- Instead of having an All about Jia section on this page, I suggest cutting it here. Instead, weave in a few sentences about you into the intro piece at the top. While the blog is about you and I think your photo should be on this page, sending them there right off the bat would land them back to this page anyway. You could still weave in a link to your FAQ but keep it nonchalant. You really want to drive people to your posts, which they can then share within social media.
- With the entire intro section as it currently is, I definitely love parts of it but I think there are parts that could be more specific to your overall blog. For example, you say “I know it’s been a long journey” but I’m not sure exactly what you mean so maybe elaborate a bit. I like that you tell the reader they might feel “inspired, touched, and probably offended.” LOL. But also use this as a chance to convince readers to keep scrolling down the page by specifically mentioning some of your topics and/or alluding to them. For example you say “The wonderland is my blog. Not my body. Although my body is also a wonderland.” which makes me chuckle. But use that as an opportunity to give the reader a glimpse into the content below. Something like “The wonderland is my blog. Not my body. Although my body is also a wonderland, which you’ll see why below). That now alludes to the section on Size Acceptance and Self Esteem.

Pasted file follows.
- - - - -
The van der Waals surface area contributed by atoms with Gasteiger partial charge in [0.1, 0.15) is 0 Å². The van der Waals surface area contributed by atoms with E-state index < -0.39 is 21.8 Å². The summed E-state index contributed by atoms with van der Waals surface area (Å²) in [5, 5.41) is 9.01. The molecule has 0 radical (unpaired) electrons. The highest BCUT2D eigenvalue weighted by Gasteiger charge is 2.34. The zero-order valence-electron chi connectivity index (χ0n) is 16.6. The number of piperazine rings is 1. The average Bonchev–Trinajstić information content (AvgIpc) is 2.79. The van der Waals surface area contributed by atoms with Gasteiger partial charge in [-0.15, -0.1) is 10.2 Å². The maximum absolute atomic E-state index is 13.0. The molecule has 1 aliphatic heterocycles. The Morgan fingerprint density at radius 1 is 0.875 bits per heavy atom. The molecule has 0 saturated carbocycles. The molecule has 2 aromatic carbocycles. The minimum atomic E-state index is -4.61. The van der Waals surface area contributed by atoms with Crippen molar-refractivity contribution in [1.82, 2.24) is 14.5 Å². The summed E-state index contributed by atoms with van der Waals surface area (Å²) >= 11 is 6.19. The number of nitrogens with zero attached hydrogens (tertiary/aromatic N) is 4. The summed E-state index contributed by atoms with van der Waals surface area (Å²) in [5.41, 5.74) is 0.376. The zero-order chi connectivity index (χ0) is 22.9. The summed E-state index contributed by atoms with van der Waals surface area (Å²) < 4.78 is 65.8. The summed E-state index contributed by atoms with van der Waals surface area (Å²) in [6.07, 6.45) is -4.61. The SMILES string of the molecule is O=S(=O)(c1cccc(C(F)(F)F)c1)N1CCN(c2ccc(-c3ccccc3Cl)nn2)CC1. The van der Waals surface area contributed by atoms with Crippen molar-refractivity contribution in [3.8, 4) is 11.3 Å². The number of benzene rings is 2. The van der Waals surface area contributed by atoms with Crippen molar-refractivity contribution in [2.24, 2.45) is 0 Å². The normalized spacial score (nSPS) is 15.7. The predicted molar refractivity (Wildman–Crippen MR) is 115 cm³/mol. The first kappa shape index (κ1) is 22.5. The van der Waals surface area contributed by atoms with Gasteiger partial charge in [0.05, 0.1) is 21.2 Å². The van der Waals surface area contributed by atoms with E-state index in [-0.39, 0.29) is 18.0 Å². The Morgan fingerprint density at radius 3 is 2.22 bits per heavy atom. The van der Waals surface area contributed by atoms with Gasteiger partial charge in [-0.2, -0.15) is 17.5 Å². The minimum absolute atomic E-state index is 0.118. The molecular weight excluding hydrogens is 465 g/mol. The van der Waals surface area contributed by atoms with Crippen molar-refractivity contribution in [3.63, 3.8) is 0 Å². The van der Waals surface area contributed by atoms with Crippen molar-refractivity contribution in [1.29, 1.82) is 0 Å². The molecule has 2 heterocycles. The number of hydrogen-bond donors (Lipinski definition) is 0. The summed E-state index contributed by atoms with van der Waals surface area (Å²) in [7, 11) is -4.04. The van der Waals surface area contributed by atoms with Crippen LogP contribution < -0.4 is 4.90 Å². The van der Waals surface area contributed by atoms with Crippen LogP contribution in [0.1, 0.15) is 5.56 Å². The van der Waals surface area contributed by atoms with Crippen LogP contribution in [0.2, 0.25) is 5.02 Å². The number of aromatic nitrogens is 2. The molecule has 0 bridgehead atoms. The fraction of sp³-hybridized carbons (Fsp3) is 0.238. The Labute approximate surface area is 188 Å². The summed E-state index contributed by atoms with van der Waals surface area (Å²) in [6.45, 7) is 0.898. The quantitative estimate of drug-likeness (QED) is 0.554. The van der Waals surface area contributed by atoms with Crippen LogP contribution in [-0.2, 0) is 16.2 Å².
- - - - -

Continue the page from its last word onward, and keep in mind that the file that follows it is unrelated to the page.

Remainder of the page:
- Another thing to potentially touch on in this section is the notion about being barefoot. I think that’s a really good set up for this page.